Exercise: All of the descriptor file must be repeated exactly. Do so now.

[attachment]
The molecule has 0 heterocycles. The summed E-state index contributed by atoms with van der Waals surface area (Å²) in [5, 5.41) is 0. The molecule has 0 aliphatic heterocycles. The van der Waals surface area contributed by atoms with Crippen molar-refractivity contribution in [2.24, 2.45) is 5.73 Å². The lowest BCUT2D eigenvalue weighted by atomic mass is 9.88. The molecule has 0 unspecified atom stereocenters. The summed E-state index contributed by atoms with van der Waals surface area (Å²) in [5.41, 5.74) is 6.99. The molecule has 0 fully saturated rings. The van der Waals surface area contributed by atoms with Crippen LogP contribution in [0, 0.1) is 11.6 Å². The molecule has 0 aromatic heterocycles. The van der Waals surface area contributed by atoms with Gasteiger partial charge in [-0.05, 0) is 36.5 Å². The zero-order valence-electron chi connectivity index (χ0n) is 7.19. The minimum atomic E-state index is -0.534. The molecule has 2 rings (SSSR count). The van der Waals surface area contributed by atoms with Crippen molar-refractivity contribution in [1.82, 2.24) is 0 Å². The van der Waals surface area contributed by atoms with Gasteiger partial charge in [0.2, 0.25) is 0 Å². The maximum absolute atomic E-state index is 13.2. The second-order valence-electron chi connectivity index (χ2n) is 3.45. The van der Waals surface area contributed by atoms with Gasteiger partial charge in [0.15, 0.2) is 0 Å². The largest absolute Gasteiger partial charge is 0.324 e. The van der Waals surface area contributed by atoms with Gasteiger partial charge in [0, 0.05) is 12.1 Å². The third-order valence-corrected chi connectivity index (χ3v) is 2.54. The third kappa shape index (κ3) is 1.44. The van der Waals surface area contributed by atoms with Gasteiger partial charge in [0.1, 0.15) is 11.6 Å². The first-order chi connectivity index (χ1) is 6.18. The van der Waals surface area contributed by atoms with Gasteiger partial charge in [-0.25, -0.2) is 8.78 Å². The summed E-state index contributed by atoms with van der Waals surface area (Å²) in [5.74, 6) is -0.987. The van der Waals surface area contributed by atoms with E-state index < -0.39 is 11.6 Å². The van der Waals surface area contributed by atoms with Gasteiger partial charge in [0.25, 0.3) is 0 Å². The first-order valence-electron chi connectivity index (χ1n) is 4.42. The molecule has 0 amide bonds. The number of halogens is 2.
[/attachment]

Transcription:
The molecule has 0 heterocycles. The summed E-state index contributed by atoms with van der Waals surface area (Å²) in [5, 5.41) is 0. The molecule has 0 aliphatic heterocycles. The van der Waals surface area contributed by atoms with Crippen molar-refractivity contribution in [2.24, 2.45) is 5.73 Å². The lowest BCUT2D eigenvalue weighted by atomic mass is 9.88. The molecule has 0 unspecified atom stereocenters. The summed E-state index contributed by atoms with van der Waals surface area (Å²) in [5.41, 5.74) is 6.99. The molecule has 0 fully saturated rings. The van der Waals surface area contributed by atoms with Crippen LogP contribution in [0, 0.1) is 11.6 Å². The molecule has 0 aromatic heterocycles. The van der Waals surface area contributed by atoms with Gasteiger partial charge in [-0.05, 0) is 36.5 Å². The zero-order valence-electron chi connectivity index (χ0n) is 7.19. The minimum atomic E-state index is -0.534. The molecule has 2 rings (SSSR count). The van der Waals surface area contributed by atoms with Crippen molar-refractivity contribution in [1.82, 2.24) is 0 Å². The van der Waals surface area contributed by atoms with Gasteiger partial charge in [0.2, 0.25) is 0 Å². The maximum absolute atomic E-state index is 13.2. The second-order valence-electron chi connectivity index (χ2n) is 3.45. The van der Waals surface area contributed by atoms with Gasteiger partial charge in [0.15, 0.2) is 0 Å². The largest absolute Gasteiger partial charge is 0.324 e. The van der Waals surface area contributed by atoms with Gasteiger partial charge in [0, 0.05) is 12.1 Å². The third-order valence-corrected chi connectivity index (χ3v) is 2.54. The third kappa shape index (κ3) is 1.44. The van der Waals surface area contributed by atoms with Gasteiger partial charge in [0.1, 0.15) is 11.6 Å². The first-order chi connectivity index (χ1) is 6.18. The van der Waals surface area contributed by atoms with Gasteiger partial charge in [-0.25, -0.2) is 8.78 Å². The summed E-state index contributed by atoms with van der Waals surface area (Å²) in [5.74, 6) is -0.987. The van der Waals surface area contributed by atoms with E-state index < -0.39 is 11.6 Å². The van der Waals surface area contributed by atoms with Gasteiger partial charge in [0.25, 0.3) is 0 Å². The first-order valence-electron chi connectivity index (χ1n) is 4.42. The molecule has 0 amide bonds. The number of halogens is 2.